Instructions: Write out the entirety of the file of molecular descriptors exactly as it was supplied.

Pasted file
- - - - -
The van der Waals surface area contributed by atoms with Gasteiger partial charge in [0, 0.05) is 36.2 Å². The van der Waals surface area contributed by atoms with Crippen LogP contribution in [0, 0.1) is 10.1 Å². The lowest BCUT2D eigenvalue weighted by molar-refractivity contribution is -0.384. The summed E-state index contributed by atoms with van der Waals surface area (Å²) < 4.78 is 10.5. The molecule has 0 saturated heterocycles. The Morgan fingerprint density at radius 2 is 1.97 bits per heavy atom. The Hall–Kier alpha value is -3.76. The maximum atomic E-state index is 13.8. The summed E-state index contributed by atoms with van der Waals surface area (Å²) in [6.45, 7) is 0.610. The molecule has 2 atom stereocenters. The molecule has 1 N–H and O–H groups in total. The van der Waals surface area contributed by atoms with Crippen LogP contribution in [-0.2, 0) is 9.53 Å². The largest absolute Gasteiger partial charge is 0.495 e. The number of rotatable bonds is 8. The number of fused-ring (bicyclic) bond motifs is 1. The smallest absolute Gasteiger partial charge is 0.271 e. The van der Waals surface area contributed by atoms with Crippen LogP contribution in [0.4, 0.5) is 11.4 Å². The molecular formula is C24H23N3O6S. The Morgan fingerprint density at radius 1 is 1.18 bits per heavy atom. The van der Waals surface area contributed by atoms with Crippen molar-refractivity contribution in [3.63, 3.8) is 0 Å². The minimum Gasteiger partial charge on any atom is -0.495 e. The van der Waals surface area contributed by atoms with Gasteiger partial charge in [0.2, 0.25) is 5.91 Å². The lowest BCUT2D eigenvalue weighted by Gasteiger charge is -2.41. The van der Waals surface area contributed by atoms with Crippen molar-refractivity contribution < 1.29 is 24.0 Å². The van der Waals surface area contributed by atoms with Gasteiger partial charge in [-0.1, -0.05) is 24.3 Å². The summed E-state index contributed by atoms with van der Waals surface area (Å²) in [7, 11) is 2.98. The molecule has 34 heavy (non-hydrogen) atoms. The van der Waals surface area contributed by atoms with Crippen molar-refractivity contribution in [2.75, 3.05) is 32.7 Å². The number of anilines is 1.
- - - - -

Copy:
The van der Waals surface area contributed by atoms with Gasteiger partial charge in [0, 0.05) is 36.2 Å². The van der Waals surface area contributed by atoms with Crippen LogP contribution in [0, 0.1) is 10.1 Å². The lowest BCUT2D eigenvalue weighted by molar-refractivity contribution is -0.384. The summed E-state index contributed by atoms with van der Waals surface area (Å²) < 4.78 is 10.5. The molecule has 0 saturated heterocycles. The Morgan fingerprint density at radius 2 is 1.97 bits per heavy atom. The Hall–Kier alpha value is -3.76. The maximum atomic E-state index is 13.8. The summed E-state index contributed by atoms with van der Waals surface area (Å²) in [6.45, 7) is 0.610. The molecule has 2 atom stereocenters. The molecule has 1 N–H and O–H groups in total. The van der Waals surface area contributed by atoms with Crippen LogP contribution in [-0.2, 0) is 9.53 Å². The largest absolute Gasteiger partial charge is 0.495 e. The number of rotatable bonds is 8. The number of fused-ring (bicyclic) bond motifs is 1. The smallest absolute Gasteiger partial charge is 0.271 e. The van der Waals surface area contributed by atoms with Crippen LogP contribution in [0.4, 0.5) is 11.4 Å². The molecular formula is C24H23N3O6S. The Morgan fingerprint density at radius 1 is 1.18 bits per heavy atom. The van der Waals surface area contributed by atoms with Crippen molar-refractivity contribution in [3.63, 3.8) is 0 Å². The minimum Gasteiger partial charge on any atom is -0.495 e. The van der Waals surface area contributed by atoms with Gasteiger partial charge in [0.2, 0.25) is 5.91 Å². The lowest BCUT2D eigenvalue weighted by Gasteiger charge is -2.41. The van der Waals surface area contributed by atoms with Crippen molar-refractivity contribution < 1.29 is 24.0 Å². The van der Waals surface area contributed by atoms with Gasteiger partial charge in [-0.1, -0.05) is 24.3 Å². The summed E-state index contributed by atoms with van der Waals surface area (Å²) in [7, 11) is 2.98. The molecule has 34 heavy (non-hydrogen) atoms. The van der Waals surface area contributed by atoms with Crippen molar-refractivity contribution in [2.75, 3.05) is 32.7 Å². The number of anilines is 1.